Voter ID Laws: The Greatest Election-Stealing Conspiracy in US History
The Republican ruse to disenfranchise 5 million Americans
In Washington, conventional wisdom is everything. It's the driver of perceptions, and often of self-fulfilling political prophecies. That's why you might notice a guarded confidence amongst the Obama campaign these past few weeks: generally speaking, most realistic experts predict a victory for the president in this November's election.
This perception is reinforced by current polling, some of the most recent being published by Quinnipiac University, the New York Times and CBS News, giving President Obama an edge over Romney in key states like Ohio, Pennsylvania and Florida. Certainly, it will be a tight race, but by any realistic standard, the money is on Obama to pull out a victory, even narrowly.
But it's exactly the likely closeness of the race that may turn Washington's conventional wisdom on its head on election day. That's because, until relatively recently, political experts and journalists have been oblivious to a widespread and pernicious phenomenon occurring in many critical swing states – one that, unless checked, could erase Obama's electoral edge.
This phenomenon takes the form of a spate of new voter laws: efforts by Republican governors and Republican-controlled state legislatures to pass restrictive new voting rules just in time for election day. As a result, at least 5 million Americans could essentially lose their right to vote, according to the non-partisan Brennan Center in New York.
It's no surprise that these laws are almost uniformly designed to disenfranchise young people and minorities – the very demographics that make up part of Obama's base. And 5 million votes flagrantly stolen from the Democrats, especially in the swing states where Obama currently has the edge, could easily spell a Romney victory.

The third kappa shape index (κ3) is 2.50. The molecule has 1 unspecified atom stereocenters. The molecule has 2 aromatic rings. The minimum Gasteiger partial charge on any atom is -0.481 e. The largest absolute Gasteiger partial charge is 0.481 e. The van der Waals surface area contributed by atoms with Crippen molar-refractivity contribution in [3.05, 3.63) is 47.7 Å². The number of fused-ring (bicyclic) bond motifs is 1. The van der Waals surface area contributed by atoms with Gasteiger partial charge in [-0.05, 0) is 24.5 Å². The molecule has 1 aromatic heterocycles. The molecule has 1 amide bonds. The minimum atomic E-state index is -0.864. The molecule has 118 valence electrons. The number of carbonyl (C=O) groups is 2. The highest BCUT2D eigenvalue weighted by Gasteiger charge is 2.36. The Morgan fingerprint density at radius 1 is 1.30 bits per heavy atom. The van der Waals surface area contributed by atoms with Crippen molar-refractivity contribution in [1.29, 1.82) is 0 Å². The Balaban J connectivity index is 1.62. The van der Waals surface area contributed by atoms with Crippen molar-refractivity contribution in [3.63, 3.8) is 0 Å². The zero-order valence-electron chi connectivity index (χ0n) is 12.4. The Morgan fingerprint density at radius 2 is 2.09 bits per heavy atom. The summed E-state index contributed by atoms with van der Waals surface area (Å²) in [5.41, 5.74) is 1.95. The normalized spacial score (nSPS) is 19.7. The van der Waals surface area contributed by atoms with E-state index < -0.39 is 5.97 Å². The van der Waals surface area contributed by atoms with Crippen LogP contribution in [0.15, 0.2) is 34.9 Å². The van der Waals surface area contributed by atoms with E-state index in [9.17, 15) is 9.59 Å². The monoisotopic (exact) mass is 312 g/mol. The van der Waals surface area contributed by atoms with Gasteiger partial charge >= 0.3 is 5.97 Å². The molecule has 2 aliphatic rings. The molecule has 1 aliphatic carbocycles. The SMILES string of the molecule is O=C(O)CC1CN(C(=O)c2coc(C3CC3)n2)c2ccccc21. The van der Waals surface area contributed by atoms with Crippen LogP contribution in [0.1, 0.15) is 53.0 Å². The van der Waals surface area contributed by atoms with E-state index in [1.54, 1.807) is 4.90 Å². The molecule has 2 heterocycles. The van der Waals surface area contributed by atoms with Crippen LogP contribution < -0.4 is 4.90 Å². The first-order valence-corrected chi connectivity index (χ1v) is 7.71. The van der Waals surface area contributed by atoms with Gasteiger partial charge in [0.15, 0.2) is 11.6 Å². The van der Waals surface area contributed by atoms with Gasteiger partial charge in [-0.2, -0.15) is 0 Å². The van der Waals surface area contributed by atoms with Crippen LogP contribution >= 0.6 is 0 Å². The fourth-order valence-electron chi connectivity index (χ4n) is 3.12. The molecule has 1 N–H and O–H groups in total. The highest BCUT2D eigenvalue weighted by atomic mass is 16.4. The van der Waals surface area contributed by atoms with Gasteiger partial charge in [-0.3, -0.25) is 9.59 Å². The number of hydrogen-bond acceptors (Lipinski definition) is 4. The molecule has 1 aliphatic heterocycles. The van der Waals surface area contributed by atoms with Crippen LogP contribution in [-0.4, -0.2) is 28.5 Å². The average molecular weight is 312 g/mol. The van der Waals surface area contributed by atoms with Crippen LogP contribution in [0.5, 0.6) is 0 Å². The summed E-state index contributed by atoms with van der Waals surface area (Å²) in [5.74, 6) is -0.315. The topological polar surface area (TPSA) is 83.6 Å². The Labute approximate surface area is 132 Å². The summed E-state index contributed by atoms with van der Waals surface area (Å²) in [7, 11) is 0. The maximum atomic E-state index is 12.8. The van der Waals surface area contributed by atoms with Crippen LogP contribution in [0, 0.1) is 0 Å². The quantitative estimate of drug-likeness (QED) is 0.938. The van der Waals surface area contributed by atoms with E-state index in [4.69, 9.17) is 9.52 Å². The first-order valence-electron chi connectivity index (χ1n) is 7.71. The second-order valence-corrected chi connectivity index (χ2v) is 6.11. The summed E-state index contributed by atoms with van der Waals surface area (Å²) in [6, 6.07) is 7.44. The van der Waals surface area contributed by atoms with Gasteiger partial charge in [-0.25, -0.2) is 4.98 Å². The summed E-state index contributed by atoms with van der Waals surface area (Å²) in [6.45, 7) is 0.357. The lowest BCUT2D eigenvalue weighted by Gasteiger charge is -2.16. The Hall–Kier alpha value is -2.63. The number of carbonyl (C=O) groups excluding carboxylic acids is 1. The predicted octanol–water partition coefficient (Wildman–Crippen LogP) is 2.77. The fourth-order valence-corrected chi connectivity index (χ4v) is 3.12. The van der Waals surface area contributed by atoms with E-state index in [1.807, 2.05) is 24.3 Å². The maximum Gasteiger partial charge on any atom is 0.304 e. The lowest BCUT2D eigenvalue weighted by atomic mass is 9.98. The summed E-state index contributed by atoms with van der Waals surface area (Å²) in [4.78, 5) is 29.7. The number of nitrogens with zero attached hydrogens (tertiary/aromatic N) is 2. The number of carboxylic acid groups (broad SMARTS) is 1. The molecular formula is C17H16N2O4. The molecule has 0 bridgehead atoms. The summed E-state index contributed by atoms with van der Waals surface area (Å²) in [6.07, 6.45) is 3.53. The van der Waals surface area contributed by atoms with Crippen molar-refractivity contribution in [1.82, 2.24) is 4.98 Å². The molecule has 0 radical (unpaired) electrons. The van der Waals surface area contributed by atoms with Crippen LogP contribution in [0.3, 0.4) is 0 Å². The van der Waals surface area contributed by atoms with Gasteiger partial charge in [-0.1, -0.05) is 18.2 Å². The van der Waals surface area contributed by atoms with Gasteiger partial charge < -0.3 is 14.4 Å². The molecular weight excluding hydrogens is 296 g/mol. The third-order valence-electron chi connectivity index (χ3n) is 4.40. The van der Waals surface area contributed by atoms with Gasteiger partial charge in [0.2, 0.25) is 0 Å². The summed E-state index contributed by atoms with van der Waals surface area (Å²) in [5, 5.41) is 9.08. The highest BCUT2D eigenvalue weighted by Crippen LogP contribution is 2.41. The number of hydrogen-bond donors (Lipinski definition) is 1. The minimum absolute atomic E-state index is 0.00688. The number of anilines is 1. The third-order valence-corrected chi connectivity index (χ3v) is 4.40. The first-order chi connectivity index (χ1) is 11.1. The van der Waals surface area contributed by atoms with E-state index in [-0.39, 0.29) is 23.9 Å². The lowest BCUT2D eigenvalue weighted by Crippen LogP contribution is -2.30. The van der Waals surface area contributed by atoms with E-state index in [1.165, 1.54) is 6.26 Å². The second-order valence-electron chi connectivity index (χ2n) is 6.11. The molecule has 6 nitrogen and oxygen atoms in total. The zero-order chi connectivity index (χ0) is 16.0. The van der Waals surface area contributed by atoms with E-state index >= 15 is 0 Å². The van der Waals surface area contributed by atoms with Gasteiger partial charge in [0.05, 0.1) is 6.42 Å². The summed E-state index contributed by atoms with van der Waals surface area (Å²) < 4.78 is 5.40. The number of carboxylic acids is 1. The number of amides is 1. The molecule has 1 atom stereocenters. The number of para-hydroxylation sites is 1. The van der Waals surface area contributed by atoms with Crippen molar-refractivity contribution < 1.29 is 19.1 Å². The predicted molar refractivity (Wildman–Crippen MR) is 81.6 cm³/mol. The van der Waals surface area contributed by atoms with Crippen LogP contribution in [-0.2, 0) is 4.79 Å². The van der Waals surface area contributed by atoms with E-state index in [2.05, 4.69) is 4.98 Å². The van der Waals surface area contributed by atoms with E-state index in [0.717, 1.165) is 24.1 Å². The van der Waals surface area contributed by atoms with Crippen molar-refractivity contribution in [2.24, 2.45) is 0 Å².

The Republican strategy here is simply too blatant to be believed, hence the relatively muted press coverage on the issue. Indeed, while Republican lawmakers have been busy undermining the basic rights of Americans for months now, it was not until recent weeks that the New York Times and Washington Post started paying attention.
As well they should, because it's no exaggeration to say that the results of these partisan tactics could make the Floridian recount of 2000 look like a minor political spat. We're looking at an election doomsday scenario that could eclipse any political scandal in American history.
Hyperbole? Not when you examine the new laws more closely. The legislation being passed by Republicans across the country takes various forms, all designed to stop likely Obama voters casting ballots.
The most common tactic is to heavily restrict the types of identification required at polling stations. In Pennsylvania, for example, that means requiring all voters to present very limited types of ID only available from the state's department of transportation. Since many inner-city voters don't drive, or many young voters have out-of-state driver's licenses, these likely Obama voters will all be stopped dead in their tracks before they reach the polling booth. The problem is so severe that the state of Pennsylvania itself has admitted that nearly 10% of voters do not have the required identification. In Philadelphia, an Obama stronghold, that figure is closer to 20%. Attorney General Eric Holder summed it up perfectly when he called these voter ID measures the equivalent of a "poll tax", at the NAACP summit in July.